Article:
FIMS MLIS Placement Surveys (2003-2005)

Well, my first week of work is over (nice to start on a week with a stat holiday!) and as I dig into my bag of bookmarks for something relevant to post on a day where I'm burned out after a day that started early, included a lot of miles on the road, finished with a pre-natal class and will start early tomorrow when I drive Shea to work at 7am, I find that I had the MLIS Placement Surveys bookmarked for just this sort of occasion.  Some useful information there if you're a recent grad or especially if you're a soon-to-be grad about what your prospects might be. 

I haven't been formally asked to do the 2006 version of the survey (not sure when it's done) but here's the answers I would give (and the most common answers in italics after:)

Type of Employment: Full-time Temporary Professional (Full Time Permanent)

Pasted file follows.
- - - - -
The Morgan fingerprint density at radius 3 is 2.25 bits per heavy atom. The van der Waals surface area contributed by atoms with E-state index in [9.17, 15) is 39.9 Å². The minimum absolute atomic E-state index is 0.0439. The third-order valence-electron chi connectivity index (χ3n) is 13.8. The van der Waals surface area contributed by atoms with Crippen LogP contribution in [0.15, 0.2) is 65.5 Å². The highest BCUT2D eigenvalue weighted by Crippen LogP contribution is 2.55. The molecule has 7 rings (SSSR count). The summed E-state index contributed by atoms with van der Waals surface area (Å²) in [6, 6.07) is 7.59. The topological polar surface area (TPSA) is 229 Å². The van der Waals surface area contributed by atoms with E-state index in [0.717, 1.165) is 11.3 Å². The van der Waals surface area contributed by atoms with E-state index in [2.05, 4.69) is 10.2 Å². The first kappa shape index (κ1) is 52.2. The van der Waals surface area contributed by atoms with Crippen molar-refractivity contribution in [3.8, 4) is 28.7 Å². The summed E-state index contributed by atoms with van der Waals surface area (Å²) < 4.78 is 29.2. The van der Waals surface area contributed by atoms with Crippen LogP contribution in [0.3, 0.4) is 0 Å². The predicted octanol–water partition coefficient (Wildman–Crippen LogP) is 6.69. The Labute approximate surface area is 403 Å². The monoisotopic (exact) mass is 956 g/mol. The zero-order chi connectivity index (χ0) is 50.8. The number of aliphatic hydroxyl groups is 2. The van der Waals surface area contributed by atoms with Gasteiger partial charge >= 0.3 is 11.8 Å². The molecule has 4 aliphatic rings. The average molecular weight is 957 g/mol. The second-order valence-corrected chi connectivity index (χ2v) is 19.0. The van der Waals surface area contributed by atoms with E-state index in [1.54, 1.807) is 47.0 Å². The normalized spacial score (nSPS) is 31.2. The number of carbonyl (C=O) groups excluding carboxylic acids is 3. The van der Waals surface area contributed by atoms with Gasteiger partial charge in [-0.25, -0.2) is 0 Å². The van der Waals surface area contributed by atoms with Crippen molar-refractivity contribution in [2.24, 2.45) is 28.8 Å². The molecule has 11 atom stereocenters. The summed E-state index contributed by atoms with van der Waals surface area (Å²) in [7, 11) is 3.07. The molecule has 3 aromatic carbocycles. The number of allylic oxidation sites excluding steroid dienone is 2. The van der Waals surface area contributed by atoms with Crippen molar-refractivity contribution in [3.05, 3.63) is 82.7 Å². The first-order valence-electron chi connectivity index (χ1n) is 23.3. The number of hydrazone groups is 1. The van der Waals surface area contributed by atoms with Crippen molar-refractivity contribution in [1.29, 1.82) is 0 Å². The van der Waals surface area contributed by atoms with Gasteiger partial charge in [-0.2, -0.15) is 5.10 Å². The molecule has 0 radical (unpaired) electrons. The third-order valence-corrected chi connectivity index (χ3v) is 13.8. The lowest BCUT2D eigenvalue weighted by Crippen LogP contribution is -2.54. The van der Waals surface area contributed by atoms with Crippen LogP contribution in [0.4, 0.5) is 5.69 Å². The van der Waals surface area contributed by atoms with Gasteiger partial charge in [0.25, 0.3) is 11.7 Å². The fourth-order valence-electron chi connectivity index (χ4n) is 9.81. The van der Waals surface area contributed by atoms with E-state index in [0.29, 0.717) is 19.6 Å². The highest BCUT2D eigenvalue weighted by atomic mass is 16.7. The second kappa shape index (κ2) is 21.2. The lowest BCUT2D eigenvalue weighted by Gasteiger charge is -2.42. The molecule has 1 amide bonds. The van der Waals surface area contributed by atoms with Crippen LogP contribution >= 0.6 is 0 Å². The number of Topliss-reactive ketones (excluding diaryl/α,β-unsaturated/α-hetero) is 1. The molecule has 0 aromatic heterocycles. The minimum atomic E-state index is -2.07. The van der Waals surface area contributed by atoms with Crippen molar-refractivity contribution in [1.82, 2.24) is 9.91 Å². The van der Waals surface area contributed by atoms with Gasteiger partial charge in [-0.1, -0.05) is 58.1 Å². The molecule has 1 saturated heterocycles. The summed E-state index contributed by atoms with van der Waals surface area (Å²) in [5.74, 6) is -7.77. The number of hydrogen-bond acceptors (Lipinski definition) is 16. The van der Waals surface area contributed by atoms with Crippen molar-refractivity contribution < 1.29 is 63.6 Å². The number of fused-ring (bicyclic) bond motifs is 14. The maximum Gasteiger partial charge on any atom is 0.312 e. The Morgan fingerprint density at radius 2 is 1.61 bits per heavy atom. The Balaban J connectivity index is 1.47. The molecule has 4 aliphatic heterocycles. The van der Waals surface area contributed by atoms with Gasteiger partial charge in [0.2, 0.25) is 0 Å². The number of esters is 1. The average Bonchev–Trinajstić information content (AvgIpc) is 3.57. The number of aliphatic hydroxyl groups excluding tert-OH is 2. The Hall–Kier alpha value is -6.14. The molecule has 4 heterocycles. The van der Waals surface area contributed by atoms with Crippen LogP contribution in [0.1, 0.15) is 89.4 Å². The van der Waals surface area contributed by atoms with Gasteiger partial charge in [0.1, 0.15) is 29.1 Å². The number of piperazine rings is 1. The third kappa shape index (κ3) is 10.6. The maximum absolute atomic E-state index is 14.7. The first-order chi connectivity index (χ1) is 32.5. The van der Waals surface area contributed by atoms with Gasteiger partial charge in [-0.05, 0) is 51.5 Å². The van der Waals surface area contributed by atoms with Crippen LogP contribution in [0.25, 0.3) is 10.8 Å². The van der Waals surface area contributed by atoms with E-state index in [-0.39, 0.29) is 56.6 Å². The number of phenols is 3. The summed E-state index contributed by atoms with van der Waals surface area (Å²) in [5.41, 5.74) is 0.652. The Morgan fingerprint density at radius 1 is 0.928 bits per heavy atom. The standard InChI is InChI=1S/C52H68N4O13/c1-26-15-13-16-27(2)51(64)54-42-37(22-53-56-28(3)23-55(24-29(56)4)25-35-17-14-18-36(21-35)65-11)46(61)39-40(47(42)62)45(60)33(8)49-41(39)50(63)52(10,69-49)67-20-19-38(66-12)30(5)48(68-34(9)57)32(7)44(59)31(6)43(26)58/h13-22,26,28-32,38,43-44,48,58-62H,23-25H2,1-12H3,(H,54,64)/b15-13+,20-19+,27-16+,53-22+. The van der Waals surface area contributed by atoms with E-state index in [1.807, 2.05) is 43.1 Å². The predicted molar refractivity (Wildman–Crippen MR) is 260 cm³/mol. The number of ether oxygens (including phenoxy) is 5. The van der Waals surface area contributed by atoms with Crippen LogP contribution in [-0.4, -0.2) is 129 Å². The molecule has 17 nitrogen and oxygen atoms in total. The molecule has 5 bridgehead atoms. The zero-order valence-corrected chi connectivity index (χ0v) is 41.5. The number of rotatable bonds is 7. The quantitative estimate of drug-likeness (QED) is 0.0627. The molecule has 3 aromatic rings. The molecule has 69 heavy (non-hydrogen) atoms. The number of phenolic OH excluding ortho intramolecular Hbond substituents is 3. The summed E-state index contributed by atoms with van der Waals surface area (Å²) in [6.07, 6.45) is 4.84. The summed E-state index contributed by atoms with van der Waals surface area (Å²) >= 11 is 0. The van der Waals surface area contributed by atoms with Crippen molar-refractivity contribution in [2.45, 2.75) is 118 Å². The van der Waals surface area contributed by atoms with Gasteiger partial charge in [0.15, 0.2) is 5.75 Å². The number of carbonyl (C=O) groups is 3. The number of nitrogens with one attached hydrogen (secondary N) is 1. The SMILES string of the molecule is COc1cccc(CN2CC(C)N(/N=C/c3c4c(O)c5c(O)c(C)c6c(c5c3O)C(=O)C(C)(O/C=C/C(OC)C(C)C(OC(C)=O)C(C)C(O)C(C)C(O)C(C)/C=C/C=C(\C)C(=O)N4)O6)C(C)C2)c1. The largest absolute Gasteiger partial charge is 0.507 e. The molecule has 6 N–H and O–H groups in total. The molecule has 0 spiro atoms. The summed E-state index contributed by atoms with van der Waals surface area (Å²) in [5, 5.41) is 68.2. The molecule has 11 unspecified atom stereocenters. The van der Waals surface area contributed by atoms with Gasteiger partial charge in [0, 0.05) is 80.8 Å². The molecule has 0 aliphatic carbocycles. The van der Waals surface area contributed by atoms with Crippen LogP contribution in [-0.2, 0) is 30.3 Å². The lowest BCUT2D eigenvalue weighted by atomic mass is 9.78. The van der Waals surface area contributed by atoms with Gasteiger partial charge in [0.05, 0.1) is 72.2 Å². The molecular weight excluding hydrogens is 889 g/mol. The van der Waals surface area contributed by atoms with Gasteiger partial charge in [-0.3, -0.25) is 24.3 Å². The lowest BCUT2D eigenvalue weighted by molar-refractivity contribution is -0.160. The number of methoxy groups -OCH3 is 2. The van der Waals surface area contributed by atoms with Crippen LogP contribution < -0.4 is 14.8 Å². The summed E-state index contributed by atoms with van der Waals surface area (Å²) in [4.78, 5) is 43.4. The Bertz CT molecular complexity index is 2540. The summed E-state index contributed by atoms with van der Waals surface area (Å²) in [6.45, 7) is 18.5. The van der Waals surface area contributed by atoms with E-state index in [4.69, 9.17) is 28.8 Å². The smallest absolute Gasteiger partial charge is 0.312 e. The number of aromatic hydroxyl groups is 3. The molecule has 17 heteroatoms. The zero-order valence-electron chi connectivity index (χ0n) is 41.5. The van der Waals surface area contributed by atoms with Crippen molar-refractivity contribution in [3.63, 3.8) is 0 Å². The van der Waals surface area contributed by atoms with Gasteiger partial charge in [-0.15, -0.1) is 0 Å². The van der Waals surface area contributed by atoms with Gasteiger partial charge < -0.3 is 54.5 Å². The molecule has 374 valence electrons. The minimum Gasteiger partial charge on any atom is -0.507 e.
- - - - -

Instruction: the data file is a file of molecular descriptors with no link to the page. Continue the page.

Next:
Related to MLIS Degree? Yes (Yes)
Location: In Public Library (or possibly Library Cooperative/Network would be a better fit?)  (Public)
Primary Job Assignment: my duties encompass a lot of different things but if I had to choose one from their list, it would likely be Administration/Management (Reference)
Employed By Former Co-op Position: Not applicable (No)
Salary Range: $40 000 – $49 000 ($40 000 – $49 000)
Geographic Location: Saskatchewan (Ontario)
When Employment Found: 3-6 months after graduation (well, again, a bit tough.  In my mind, I don't count December as part of my job hunt as there was nothing out there and I wasn't too anxious to find something either.  So to me, my job hunt was Jan-March and really, less than 3 months in my mind.)  (Less than 3 months)
Skill or Knowledge Most Useful In Finding Position: For me, it was the professional mentorship program as that's how I heard about the job and in the end, I'm actually replacing the person I was paired with during my final semester. (Subject specialization)

I wonder if there are any questions they miss that would be interesting to know the answer to?  Not off the top of my head. 

You also have to be aware of the self-selection bias of a survey of this – they point out at the start of each year's results that most of the respondents are people who have found work and even then, they only get response rates of 35-40%.  It would be a lot more informative if they got a 100% response rate but of course, that's all but impossible. 

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